I can speak as an expert on my individual situation. When I left my corporate job and tried to get health care I had very few reasonable options. Signing up as an individual required paying exorbitant fees (on the order of $700+ per month as a single individual in my thirties with no pre-conditions). Signing up as a company owner required my company to be in operation for 6+ months; the problem was that my company hadn't been in operation since I was just leaving my corporate job. Of course Cobra was an option at about $400 per month but that left me with limited flexibility.
When Cobra ended I was able to sign up for individual health care plans at rates that were cheaper than Cobra but those plans required that I had been a Cobra participant (I wonder what would happen for folks who were not coming off of Cobra).
I don't claim to have exhaustively found all possible options in the scenario above (though I did search very diligently and talked to many people). What I can say, is that I find the current situation (what I went through) to be quite daunting as a business owner. To use terms such as "slavery" when describing the recently passed health care legislation seems a bit over the top, no?
Here are some great articles on health care:
It has already passed.
It will clearly help small businesses, but not for 4 more years when all the provisions take effect. Have you ever tried to get health insurance for a small startup? If I have one or two employees it is currently virtually impossible to get group insurance. That means even if I'm willing to pay for the new employee's individual health insurance plan there is no guarantee that employee can get health insurance. So who is going to accept a job at my startup without knowing if they also get health insurance???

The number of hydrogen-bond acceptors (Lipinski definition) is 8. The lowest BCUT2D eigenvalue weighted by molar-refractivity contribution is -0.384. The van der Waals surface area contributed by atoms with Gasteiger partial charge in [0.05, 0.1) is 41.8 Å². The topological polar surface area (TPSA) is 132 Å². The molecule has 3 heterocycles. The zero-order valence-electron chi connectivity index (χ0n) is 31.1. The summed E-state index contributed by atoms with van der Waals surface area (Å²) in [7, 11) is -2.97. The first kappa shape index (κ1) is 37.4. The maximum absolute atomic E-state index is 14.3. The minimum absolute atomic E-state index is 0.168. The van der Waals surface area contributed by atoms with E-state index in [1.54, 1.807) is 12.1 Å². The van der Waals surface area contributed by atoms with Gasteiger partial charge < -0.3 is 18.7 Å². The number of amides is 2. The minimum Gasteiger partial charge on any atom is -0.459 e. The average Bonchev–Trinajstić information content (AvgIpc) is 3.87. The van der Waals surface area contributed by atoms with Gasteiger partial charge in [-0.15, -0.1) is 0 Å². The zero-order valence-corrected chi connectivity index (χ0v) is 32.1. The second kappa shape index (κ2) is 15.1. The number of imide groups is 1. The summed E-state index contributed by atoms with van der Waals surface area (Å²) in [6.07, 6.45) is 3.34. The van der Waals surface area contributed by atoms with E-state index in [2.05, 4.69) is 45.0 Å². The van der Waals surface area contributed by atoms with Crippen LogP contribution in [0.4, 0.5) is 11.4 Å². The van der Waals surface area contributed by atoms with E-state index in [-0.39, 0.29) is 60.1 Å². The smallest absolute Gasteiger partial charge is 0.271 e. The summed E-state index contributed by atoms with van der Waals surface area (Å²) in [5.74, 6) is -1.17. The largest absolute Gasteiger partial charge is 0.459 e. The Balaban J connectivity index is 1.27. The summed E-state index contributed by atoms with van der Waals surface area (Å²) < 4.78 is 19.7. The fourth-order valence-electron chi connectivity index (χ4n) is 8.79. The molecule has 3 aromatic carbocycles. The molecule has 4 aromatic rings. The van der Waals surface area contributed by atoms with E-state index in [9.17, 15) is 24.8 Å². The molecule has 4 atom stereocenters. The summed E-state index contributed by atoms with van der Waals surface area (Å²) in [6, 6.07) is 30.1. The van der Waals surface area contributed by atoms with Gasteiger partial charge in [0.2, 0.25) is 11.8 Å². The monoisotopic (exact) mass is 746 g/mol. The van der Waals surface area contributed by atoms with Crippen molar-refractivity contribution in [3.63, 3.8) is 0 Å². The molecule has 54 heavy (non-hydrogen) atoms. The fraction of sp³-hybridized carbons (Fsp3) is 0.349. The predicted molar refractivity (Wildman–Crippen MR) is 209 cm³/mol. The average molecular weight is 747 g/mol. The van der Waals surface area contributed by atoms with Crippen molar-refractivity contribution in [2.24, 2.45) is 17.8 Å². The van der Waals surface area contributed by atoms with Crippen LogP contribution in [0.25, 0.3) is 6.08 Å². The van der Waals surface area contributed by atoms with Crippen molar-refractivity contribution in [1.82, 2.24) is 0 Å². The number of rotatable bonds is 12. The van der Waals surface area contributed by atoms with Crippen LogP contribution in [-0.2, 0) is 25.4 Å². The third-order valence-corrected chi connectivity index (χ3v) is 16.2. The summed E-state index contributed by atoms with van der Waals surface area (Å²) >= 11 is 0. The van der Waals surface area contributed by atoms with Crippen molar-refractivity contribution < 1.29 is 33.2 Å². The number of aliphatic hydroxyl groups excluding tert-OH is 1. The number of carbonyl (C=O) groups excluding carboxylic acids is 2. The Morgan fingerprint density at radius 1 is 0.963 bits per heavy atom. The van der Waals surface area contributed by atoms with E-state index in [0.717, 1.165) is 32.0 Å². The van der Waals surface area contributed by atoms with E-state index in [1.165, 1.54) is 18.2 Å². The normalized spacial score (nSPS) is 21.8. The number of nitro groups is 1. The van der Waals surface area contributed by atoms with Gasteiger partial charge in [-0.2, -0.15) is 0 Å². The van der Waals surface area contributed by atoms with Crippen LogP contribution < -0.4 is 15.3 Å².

You are right to be very concerned. You cannot put the government in charge of nearly 20% of the U.S. economy without severely impacting the free markets. This is a very sad day for capitalism, free markets and personal liberty.
On a practical level, the federal government has just nationalized our health care system with at least a trillion dollar price tag to taxpayers. That means successful small business owners are in the perfect tax bracket to bear the brunt of the responsibility for paying these huge costs (which are most certainly under estimated). Another huge chunk of money to another inefficient government program will limit risk, growth and expansion of business. Especially small business.